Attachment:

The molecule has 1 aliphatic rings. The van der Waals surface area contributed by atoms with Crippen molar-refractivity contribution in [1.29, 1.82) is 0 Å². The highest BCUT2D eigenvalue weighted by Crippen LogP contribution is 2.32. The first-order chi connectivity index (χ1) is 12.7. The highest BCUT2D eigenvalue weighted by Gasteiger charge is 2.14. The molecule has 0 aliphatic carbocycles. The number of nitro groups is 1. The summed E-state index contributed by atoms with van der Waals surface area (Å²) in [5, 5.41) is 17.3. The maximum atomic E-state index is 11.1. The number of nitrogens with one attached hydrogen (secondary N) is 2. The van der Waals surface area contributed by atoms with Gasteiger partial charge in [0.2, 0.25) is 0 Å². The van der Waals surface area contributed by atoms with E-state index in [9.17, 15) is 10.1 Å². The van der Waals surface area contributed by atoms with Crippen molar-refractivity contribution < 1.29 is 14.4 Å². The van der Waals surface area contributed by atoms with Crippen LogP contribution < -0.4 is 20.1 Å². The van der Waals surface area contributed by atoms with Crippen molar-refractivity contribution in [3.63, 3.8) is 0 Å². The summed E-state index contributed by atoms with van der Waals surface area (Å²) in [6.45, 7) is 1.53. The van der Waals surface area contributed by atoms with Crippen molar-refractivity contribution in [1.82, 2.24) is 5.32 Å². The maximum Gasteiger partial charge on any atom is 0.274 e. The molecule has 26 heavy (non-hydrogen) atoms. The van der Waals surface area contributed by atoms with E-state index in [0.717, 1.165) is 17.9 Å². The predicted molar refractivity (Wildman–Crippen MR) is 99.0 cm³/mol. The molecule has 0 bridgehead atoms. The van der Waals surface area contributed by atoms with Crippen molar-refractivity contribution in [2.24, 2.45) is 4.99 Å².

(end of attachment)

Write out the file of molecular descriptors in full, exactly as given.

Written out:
The molecule has 1 aliphatic rings. The van der Waals surface area contributed by atoms with Crippen molar-refractivity contribution in [1.29, 1.82) is 0 Å². The highest BCUT2D eigenvalue weighted by Crippen LogP contribution is 2.32. The first-order chi connectivity index (χ1) is 12.7. The highest BCUT2D eigenvalue weighted by Gasteiger charge is 2.14. The molecule has 0 aliphatic carbocycles. The number of nitro groups is 1. The summed E-state index contributed by atoms with van der Waals surface area (Å²) in [5, 5.41) is 17.3. The maximum atomic E-state index is 11.1. The number of nitrogens with one attached hydrogen (secondary N) is 2. The van der Waals surface area contributed by atoms with Gasteiger partial charge in [0.2, 0.25) is 0 Å². The van der Waals surface area contributed by atoms with E-state index in [9.17, 15) is 10.1 Å². The van der Waals surface area contributed by atoms with Crippen molar-refractivity contribution < 1.29 is 14.4 Å². The van der Waals surface area contributed by atoms with Crippen LogP contribution < -0.4 is 20.1 Å². The van der Waals surface area contributed by atoms with Crippen molar-refractivity contribution in [3.63, 3.8) is 0 Å². The summed E-state index contributed by atoms with van der Waals surface area (Å²) in [6.45, 7) is 1.53. The van der Waals surface area contributed by atoms with Crippen molar-refractivity contribution in [1.82, 2.24) is 5.32 Å². The maximum Gasteiger partial charge on any atom is 0.274 e. The molecule has 26 heavy (non-hydrogen) atoms. The van der Waals surface area contributed by atoms with E-state index in [0.717, 1.165) is 17.9 Å². The predicted molar refractivity (Wildman–Crippen MR) is 99.0 cm³/mol. The molecule has 0 bridgehead atoms. The van der Waals surface area contributed by atoms with Crippen molar-refractivity contribution in [2.24, 2.45) is 4.99 Å².